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Need for CSS to overcome Table-based formatting, Need for CSS to simulate all HTML format-based elements,, My proposal for CSS frames, My proposals for new :empty pseudo-class, My new display: types, New replace: property, New :empty-column pseudo-element, New children variable(!)

From: Web Master <thelawnet@yahoo.com>
Date: Fri, 15 Oct 1999 09:29:25 -0400 (EDT)
Message-ID: <19991015134131.2660.rocketmail@web904.mail.yahoo.com>
To: www-style@w3.org
Cc: py8ieh@bath.ac.uk
CSS should do the following: 
1. be able to simulate any format-based HTML element
(i.e., FRAME, IMG, etc.), 
2. be able to collapse HTML hacks such as TABLE into
css-based formatting.

1. 

A. There is a need for a replace property. For
example, DIV#banner {replace: url(banner.gif);}. This
would allow replacement of the contents of any
element, allowing simulation of OBJECT elements, etc.

B. There is a need for a CSS frame syntax.
Consider:

<div class="z">
<div class="frm1">
<div class="frm2">
</div>

DIV.z {display: frameset;
frame-type: columns;
frame-boundary: noresize}

DIV.frm1 {display: frame;
width: 50%;
replace: url(menu.htm);
background-color: red;
border-top-style: inset;
overflow: scroll
}

3 new display types are needed: frameset, frame and
iframe. Plus a frame-type property, taking the values
columns and rows. The frame-boundary takes the values
resize (initial) and noresize.

I like the idea of being able to apply style directly
to frames. The only problem is people putting other
pages in their frames and giving them their own
styles.

Therefore, I propose a frame-styles-allow property.
This could take the values yes and no. Clearly yes
would have to be the initial value, otherwise you
would have to give all the frame document's a style
sheet, obviating the advantages of having this
flexible method.

A modification to the cascade would also be
necessitated, giving replaced content style sheets
greater weight than the replacer, even for inherited
values.

2. CSS needs to be able to collapse old TABLE
formatting techniques. These are mainly used for
columns and for margins. This flexibility would allows
old HTML formatting to coexist with flexible CSS box
model properties.

To remove HTML margins you could have:

TABLE[border="0"] {display: block}
TABLE[border="0"] TD:first-child:empty {display: none}
TABLE[border="0"] TD:last-child:empty {display: none}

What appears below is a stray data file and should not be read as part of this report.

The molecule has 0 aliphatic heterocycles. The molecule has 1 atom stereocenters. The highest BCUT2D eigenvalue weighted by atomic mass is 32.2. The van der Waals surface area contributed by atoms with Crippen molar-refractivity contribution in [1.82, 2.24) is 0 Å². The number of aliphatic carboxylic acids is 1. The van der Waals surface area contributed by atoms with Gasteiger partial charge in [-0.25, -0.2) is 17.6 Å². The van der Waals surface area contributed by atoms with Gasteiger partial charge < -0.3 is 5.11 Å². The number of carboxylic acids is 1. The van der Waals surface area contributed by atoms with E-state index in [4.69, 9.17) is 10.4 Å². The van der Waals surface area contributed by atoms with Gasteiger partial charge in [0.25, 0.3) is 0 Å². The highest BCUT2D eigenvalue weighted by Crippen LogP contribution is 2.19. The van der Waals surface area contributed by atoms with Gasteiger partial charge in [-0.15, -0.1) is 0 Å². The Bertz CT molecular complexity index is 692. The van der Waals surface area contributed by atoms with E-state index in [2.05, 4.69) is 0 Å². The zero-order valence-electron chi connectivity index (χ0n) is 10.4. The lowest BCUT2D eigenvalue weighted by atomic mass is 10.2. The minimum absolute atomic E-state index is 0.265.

Note the need for an :empty pseudo-class. The problem
with this example, is that there are situations when
the :empty TD that is a first or last child is in a
borderless TABLE. These rules could cause problems
with column alignment on genuine TABLEs.

Therefore, what we really need is an empty column
pseudo-element. Thus :empty-column {display: none}.

This seems to remove all problems. The only difficulty
is that the UA has to wait for the whole table to load
before it can see whether a column is empty, but this
is really an issue for the designer, not for the W3C.

The issue of reducing TABLE column formatting to CSS
is rather more vexed.

Consider:

<table border="0">
<tr>
<td valign="top">
This is a column
</td>
<td valign="top">
This is another column.
</td>
</tr>
</table>

If we have TABLE {display: block} TR {columns: ?},
then there is no way of knowing the number TDs in the
row.

We couldn't use a counter function on the TDs for the
following reasons: 
1. CSS doesn't allow the value of counter functions to
be referred to;  
2. Even if it did, the performance problems would be
prohibitive - the row couldn't be rendered because
there would be no way for the UA to know whether the
counter was incremented later on.

The only possible thing we could do is introduce a
children variable.

E.g, TR {columns: children}

I think this would solve a lot of the problems caused
by the fact that columns, surely a core function, were
not even introduced in CSS-2, never mind CSS-1,
meaning that columns MUST be done by TABLEs, which
don't work properly - different resolutions, fonts,
even browsers, cause massive gaps at the bottom of
columns, meaning that the need for a way to collapse
TABLE formatting techniques without a rewrite of
millions of pages is overwhelming.




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Received on Monday, 18 October 1999 12:30:46 GMT

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